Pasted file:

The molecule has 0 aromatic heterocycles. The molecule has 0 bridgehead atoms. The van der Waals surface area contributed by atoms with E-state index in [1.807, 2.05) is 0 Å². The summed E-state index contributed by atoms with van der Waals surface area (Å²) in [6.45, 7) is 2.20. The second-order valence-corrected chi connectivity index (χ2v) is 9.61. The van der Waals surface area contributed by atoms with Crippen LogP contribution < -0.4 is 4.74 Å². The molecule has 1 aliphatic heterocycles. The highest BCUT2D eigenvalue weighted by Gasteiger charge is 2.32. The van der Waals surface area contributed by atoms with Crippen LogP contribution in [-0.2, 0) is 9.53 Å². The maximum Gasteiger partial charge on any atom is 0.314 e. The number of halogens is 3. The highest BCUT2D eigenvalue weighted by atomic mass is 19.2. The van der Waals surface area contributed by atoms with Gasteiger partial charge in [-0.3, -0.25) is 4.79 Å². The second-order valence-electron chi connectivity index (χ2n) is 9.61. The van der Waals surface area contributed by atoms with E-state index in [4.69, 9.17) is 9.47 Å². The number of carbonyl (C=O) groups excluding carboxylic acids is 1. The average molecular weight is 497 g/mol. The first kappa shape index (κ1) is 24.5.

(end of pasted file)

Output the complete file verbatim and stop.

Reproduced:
The molecule has 0 aromatic heterocycles. The molecule has 0 bridgehead atoms. The van der Waals surface area contributed by atoms with E-state index in [1.807, 2.05) is 0 Å². The summed E-state index contributed by atoms with van der Waals surface area (Å²) in [6.45, 7) is 2.20. The second-order valence-corrected chi connectivity index (χ2v) is 9.61. The van der Waals surface area contributed by atoms with Crippen LogP contribution < -0.4 is 4.74 Å². The molecule has 1 aliphatic heterocycles. The highest BCUT2D eigenvalue weighted by Gasteiger charge is 2.32. The van der Waals surface area contributed by atoms with Crippen LogP contribution in [-0.2, 0) is 9.53 Å². The maximum Gasteiger partial charge on any atom is 0.314 e. The number of halogens is 3. The highest BCUT2D eigenvalue weighted by atomic mass is 19.2. The van der Waals surface area contributed by atoms with Gasteiger partial charge in [-0.3, -0.25) is 4.79 Å². The second-order valence-electron chi connectivity index (χ2n) is 9.61. The van der Waals surface area contributed by atoms with E-state index in [4.69, 9.17) is 9.47 Å². The number of carbonyl (C=O) groups excluding carboxylic acids is 1. The average molecular weight is 497 g/mol. The first kappa shape index (κ1) is 24.5.